Essay - Mapp v. Ohio Case Brief A. Name of Case: Mapp...


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Mapp v. Ohio Case Brief

*****. Name of Case: Mapp *****. Ohio

B. Citation: 367 U.S. 643 (1961)

C. Year Decided: *****

D. Character of Action: Appellant ***** sought review of the decision of the Ohio

Supreme Court, which affirmed her conviction under Ohio Rev. Code 2905.34, for possession ***** lewd and lascivious books, pictures, and photographs.

E. Facts: Police officers received in*****mation that a wanted person was hiding in appellant Mapp's home, ***** three police officers demanded entrance to appellant's home. Appellant contacted her at*****rney and refused to admit the ***** to her ***** without a search warrant. The police set up surveillance of her home; a duplex-style building with Appell*****nt's living quarters on the second floor. When more officers arrived, they forcibly entered appellant's home. Appellant's attorney *****, but the officers refused to permit him to enter the house or ***** see appellant. Appellant ***** to see a ***** warrant. ***** police showed her a piece of paper that they claimed was a warrant; appellant grabbed the ***** and placed it in ***** bosom. The officers and appellant struggled over the paper, the ***** subdued her, and the officers handcuffed her. The police then took the Appellant upstairs to her living quarters, w*****e the police executed a general search of her bedroom, her child's *****, ***** living room, the kitchen, and a dinette. This search included closed places such as suitc*****es, dresser-drawers, and a pile of person*****l papers. The police ***** searched the basement of the *****. During ***** course of the widespread search, ***** ***** discovered the material supporting ***** ********** a few documents that were considered obscenity in violation of ***** Rev. Code 2905.34. At trial, ***** State could not produce the search ***** in fact, the likelihood is ***** there ***** no warrant. In addition, the search was executed to recover material linked to a recent bombing, ***** to uncover material ***** to obscenity.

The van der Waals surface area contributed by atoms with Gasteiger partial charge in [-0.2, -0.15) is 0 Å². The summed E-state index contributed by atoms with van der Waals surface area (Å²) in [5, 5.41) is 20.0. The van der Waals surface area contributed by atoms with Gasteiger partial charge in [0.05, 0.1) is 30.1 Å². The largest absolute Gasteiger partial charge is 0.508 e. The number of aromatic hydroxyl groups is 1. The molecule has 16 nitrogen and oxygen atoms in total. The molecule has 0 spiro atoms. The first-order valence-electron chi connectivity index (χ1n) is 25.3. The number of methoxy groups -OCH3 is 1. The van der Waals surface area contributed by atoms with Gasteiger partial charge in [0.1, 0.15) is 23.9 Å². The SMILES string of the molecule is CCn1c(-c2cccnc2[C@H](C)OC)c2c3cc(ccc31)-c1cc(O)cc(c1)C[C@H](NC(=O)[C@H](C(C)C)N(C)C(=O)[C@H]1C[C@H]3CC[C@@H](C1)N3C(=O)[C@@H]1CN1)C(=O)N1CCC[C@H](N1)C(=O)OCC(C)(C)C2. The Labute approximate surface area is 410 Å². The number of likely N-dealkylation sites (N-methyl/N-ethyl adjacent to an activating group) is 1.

*****. Issues: The Court was asked ***** determine whether admitting evidence obtained as the result of an illegal ***** violated the Fourth, Fifth, *****d Fourteenth Amendments. ***** Court ***** asked to determine whether the admissibility of illegally seized evidence was a constitutional issue or a matter of ***** law. Specifically, the Court was asked ***** determine if ***** exclusionary rule established in Weeks v. United *****s applied to state-court proceedings as a result of the ***** Amendment. The Court was also asked to determine whe*****r the manner in which such evidence was obtained affected the admissibility of such *****, or whe*****r an illegal search that did not shock the conscience was somehow better than an ***** search ***** did ***** shock ***** conscience. Finally, the Court ***** asked to determine whether the anti-obscenity provisions ***** Ohio. *****. Code 2905.34 violated the Fourteenth Amendment of ***** Constitution.

*****. Decision: The Court reversed and remanded the decision of the Ohio Supreme Court. The Court determined that appellant's conviction was un*****ful based on the Fourth and Fourteenth Amendment search ***** seizure issues. ***** Court

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